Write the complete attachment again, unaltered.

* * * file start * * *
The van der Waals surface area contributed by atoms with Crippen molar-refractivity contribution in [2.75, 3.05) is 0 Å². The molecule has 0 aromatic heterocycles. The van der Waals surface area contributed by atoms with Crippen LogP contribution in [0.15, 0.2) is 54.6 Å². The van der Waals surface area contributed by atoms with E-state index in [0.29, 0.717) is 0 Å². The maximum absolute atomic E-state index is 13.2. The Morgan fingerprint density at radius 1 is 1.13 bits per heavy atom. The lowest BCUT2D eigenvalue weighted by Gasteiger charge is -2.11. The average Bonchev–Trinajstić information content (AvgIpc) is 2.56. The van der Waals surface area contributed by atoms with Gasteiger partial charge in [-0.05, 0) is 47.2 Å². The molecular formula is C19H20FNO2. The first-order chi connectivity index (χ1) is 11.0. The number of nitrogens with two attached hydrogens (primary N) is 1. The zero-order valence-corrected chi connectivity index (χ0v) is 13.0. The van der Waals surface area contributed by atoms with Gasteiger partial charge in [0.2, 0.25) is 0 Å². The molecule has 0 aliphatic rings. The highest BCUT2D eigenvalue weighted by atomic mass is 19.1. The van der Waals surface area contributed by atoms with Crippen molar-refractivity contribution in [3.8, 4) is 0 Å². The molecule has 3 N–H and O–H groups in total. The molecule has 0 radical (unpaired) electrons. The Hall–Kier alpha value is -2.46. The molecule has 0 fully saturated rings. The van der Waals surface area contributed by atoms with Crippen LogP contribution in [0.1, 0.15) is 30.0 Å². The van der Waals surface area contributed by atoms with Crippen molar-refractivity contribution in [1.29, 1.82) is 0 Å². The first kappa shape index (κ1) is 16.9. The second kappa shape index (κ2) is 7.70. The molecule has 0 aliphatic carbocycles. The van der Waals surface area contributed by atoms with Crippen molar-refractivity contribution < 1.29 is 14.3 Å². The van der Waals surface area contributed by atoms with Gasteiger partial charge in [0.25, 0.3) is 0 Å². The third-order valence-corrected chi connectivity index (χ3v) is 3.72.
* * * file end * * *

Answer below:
The van der Waals surface area contributed by atoms with Crippen molar-refractivity contribution in [2.75, 3.05) is 0 Å². The molecule has 0 aromatic heterocycles. The van der Waals surface area contributed by atoms with Crippen LogP contribution in [0.15, 0.2) is 54.6 Å². The van der Waals surface area contributed by atoms with E-state index in [0.29, 0.717) is 0 Å². The maximum absolute atomic E-state index is 13.2. The Morgan fingerprint density at radius 1 is 1.13 bits per heavy atom. The lowest BCUT2D eigenvalue weighted by Gasteiger charge is -2.11. The average Bonchev–Trinajstić information content (AvgIpc) is 2.56. The van der Waals surface area contributed by atoms with Gasteiger partial charge in [-0.05, 0) is 47.2 Å². The molecular formula is C19H20FNO2. The first-order chi connectivity index (χ1) is 11.0. The number of nitrogens with two attached hydrogens (primary N) is 1. The zero-order valence-corrected chi connectivity index (χ0v) is 13.0. The van der Waals surface area contributed by atoms with Gasteiger partial charge in [0.2, 0.25) is 0 Å². The molecule has 0 aliphatic rings. The highest BCUT2D eigenvalue weighted by atomic mass is 19.1. The van der Waals surface area contributed by atoms with Crippen molar-refractivity contribution in [3.8, 4) is 0 Å². The molecule has 3 N–H and O–H groups in total. The molecule has 0 radical (unpaired) electrons. The Hall–Kier alpha value is -2.46. The molecule has 0 fully saturated rings. The van der Waals surface area contributed by atoms with Crippen LogP contribution in [0.1, 0.15) is 30.0 Å². The van der Waals surface area contributed by atoms with Crippen molar-refractivity contribution in [1.29, 1.82) is 0 Å². The first kappa shape index (κ1) is 16.9. The second kappa shape index (κ2) is 7.70. The molecule has 0 aliphatic carbocycles. The van der Waals surface area contributed by atoms with Crippen molar-refractivity contribution < 1.29 is 14.3 Å². The van der Waals surface area contributed by atoms with Gasteiger partial charge in [0.25, 0.3) is 0 Å². The third-order valence-corrected chi connectivity index (χ3v) is 3.72.